The Dallas Cowboys are coming off a 10-6 season and an NFC East title. They snagged a playoff victory and look like a team on the rise. A defense that took the next step paired with an offense that has the tools to be potent should point to bigger and better things in 2019. But, as Cowboys fans, we’ve been here before.
As my colleague Michael Strawn detailed in a recent article, the Cowboys have had multiple opportunities in recent history to build off of promising seasons. Each time they failed. In 2008 the team seemed to fall apart and a short-term injury to Tony Romo didn’t help. 2010 was a similar theme, this time with a more severe injury to Tony Romo. This was the year Wade Phillips was fired and Jason Garrett was elevated to head coach. 2015 was the year of poor backup QBs after Romo was once again injured for most of the season, then 2017 had the Ezekiel Elliott suspension saga and Tyron Smith’s ailing health to derail things.
If you look at that history, availability of key players and the inability of the backups to get the job done have played key roles. This is something Dallas has managed poorly while other teams (sigh, the Philadelphia Eagles) have done a better job with recently.
So the question of the Cowboys finally putting together back-to-back playoff seasons was posed to the crew over at the Mothership.
Since the late 2000s, anytime the Cowboys have entered a season with high expectations coming from the media/fans, they have failed to live up to them, in some instances pretty miserably. I know injuries played a role for a couple of those. But, something about this year’s team feels different than those to me. I should probably temper my expectations a bit, but what do you think could be different about this team that will help it overcome the challenges that have plagued the teams of the recent past? - JAMES MITCHELL
Bryan: I think the roster has a chance to be outstanding. I don’t like the schedule and I have my questions about the head coach, but he’s proven me wrong before. As you mentioned, health will be the biggest thing that potentially could take this team down. If they can avoid that issue, your feelings could be accurate.
Rob: One difference is it’s a younger team than the 2008, 2010, 2017 teams that didn’t make the playoffs despite Super Bowl expectations. Let me clarify that: It’s a younger, yet battle-tested team. It’s fair to think a lot of the young guys will improve based on the experience they got last season: climbing out of a 3-5 hole and making the second round of the playoffs. I agree with Bryan that the schedule looks unforgiving. Whatever the record ends up being, this team is better on paper than last year.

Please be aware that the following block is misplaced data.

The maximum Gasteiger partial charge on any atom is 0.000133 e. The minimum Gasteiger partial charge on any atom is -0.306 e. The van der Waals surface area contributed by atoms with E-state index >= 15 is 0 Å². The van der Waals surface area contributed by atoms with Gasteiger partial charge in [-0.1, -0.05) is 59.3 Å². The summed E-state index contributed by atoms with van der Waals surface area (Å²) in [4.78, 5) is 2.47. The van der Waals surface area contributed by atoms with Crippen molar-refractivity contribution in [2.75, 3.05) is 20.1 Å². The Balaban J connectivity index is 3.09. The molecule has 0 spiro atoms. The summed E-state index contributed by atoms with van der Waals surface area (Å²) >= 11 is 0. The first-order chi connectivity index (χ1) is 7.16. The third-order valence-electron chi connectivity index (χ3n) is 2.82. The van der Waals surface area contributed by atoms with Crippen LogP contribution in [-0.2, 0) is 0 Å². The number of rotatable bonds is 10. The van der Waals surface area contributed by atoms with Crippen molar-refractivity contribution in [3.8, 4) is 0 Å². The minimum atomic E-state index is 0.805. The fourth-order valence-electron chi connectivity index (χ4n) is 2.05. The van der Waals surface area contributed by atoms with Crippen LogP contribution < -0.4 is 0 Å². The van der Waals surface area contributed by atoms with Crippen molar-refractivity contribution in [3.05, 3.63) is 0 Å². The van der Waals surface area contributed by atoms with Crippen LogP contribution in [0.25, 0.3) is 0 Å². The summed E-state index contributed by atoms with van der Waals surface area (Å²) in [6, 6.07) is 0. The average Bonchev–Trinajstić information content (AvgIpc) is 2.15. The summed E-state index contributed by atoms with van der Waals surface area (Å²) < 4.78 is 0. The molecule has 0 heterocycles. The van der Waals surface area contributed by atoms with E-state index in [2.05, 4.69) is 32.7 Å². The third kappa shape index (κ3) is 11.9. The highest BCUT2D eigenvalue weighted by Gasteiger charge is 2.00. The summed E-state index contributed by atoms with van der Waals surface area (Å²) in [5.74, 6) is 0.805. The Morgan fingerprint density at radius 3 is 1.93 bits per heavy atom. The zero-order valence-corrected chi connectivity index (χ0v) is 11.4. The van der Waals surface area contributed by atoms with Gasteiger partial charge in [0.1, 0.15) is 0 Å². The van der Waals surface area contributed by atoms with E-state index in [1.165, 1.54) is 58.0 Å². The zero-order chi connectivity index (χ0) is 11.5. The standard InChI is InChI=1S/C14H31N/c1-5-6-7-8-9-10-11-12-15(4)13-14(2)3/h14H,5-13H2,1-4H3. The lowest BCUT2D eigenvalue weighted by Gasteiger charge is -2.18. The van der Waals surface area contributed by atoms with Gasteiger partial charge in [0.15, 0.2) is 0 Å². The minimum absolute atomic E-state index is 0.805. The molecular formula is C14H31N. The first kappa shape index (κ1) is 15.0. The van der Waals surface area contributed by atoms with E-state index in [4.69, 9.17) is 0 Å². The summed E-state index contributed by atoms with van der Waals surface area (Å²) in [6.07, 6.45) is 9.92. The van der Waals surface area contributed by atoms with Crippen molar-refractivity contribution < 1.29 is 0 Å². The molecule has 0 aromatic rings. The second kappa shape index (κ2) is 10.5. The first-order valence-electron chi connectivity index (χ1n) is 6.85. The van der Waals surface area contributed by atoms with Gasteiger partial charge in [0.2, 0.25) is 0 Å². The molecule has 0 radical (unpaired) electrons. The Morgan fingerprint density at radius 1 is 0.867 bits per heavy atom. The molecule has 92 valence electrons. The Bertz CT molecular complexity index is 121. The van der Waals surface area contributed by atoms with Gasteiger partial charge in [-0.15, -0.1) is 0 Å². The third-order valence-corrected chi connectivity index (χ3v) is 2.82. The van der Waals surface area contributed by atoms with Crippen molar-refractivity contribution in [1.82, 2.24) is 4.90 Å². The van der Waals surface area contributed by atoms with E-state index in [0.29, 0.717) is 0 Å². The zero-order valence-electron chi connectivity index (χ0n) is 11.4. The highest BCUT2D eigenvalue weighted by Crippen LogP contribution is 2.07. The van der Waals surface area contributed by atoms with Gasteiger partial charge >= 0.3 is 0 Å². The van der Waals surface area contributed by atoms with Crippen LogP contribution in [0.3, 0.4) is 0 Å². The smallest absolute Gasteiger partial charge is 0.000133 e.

The Cowboys do seem to have a deeper roster this year, with quality backups on the offensive line, at wide receiver and linebacker, and the defensive line and cornerback spot also have a chance at quality depth. But if you want to look at the possible trouble spots, quarterback and running back are worrisome. Running back has a better chance of being okay if the Cowboys depth is tested. Tony Pollard may be able to hold it down with the help of Mike Weber. Darius Jackson would also be a possibility. At quarterback, though, the Cowboys are really playing with fire. Cooper Rush and Mike White will not inspire confidence in anyone if they are called on to replace Dak Prescott for any amount of time.
Of course, the loss of a quarterback at any franchise is usually a big problem (unless you got Nick Foles in reserve). So the Cowboys are betting on Prescott and throwing caution to the wind there.
The Cowboys roster does seem deeper than in year’s past. One of the most important positions where they have that depth is the offensive line. With Travis Frederick returning, Joe Looney, Connor McGovern, and Cameron Fleming are an outstanding bench.
In that article referenced above by Michael Strawn, he listed out several reasons for optimism.
The elevation of Kellen Moore to the offensive coordinator position has many fantasizing about the Cowboys joining progressive teams such as the Chief, Patriots and Rams with a whiz-bang, innovative offensive scheme.
Dak Prescott is a year older, more mature and thus should be improved. Heck, even if he’s not improved, he’s been pretty good throughout his brief career. If you need more evidence we have it. If you’re still not convinced, maybe the addition of an inspiring quarterbacks coach who emphasizes footwork and fundamentals will make you feel better about the quarterback position.
The Cowboys lost only a few minor pieces from the roster while adding solid candidates as replacements. Depth should be better than it has in many years. Some think Dallas has one of the five best top-to-bottom rosters in the league.
After going with an ill-conceived “receiver by committee” approach in 2018, the Cowboys enter 2019 with perhaps the deepest group of receivers in recent history.
Dallas drafted Tony Pollard, an exciting complementary back, to both reduce the load placed on Ezekiel Elliott and provide a dynamic, open-space weapon.
Even when the team’s roster took a hit (goodbye Cole Beasley), they managed to upgrade his position (hello Randall Cobb).
So BTB, what’s your confidence level in the Cowboys as training camp approaches?
My confidence level in the Cowboys for 2019 is...
This poll is closed
100%, they are going back to the playoffs
90%, I feel good but there is always some doubt
75%, I’m optimistic, but keep it in check
50%, every year is a crapshoot so who knows
less than 50%, their history has me scared